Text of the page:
There has been a growing interest in the implementation of evidence-based specialized mental health programs. However, there has been little study of the effectiveness of these programs in comparison with standard mental health care in real world mental health systems. This study used a national sample of patients from the Veterans Health Administration to compare changes in mental health status in various specialized mental health outpatient programs and in general psychiatric clinics. Hierarchical linear models were used to compare the association of both regularity and intensity of care in six specialized mental health programs with GAF change scores in patients treated in general psychiatric clinics. While improvements were observed in all programs, two specialized programs performed better overall than general psychiatric care, one was not significantly different, and three had poorer outcomes than general psychiatric clinics. Programmatic differences in target populations accompanied by imperfect risk adjustment for population differences most likely explain why these results differ from those observed in clinical trials. While the analytic strategies demonstrated here may have wider applicability to comparative performance assessment, this study provides a cautionary tale concerning the limits of conclusions that can be drawn from large scale outcomes monitoring efforts.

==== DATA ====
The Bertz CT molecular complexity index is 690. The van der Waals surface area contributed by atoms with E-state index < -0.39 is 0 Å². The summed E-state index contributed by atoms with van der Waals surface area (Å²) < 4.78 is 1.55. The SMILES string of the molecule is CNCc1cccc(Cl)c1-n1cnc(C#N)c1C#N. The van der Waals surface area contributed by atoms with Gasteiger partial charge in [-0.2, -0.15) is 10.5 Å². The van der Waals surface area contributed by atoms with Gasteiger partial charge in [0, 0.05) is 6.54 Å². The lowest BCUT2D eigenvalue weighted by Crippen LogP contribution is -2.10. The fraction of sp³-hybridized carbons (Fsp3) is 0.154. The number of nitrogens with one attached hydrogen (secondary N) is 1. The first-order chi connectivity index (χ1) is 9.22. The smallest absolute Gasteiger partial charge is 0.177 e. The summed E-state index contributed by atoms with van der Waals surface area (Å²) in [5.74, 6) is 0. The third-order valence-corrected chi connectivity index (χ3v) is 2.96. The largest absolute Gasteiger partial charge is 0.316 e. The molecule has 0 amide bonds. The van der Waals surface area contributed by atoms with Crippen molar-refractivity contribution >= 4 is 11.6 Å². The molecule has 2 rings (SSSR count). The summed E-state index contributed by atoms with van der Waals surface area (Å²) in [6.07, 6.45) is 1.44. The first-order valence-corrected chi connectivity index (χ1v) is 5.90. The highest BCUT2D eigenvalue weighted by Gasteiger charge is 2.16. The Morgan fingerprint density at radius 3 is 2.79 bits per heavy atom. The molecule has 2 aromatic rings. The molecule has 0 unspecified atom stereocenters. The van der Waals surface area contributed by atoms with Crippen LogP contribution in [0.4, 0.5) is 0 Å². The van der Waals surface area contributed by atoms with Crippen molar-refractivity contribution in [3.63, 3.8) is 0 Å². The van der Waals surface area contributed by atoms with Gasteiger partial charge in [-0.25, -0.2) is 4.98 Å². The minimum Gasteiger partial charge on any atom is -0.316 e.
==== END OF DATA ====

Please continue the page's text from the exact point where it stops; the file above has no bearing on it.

Psychiatric Quarterly – Springer Journals
Published: Jun 9, 2006
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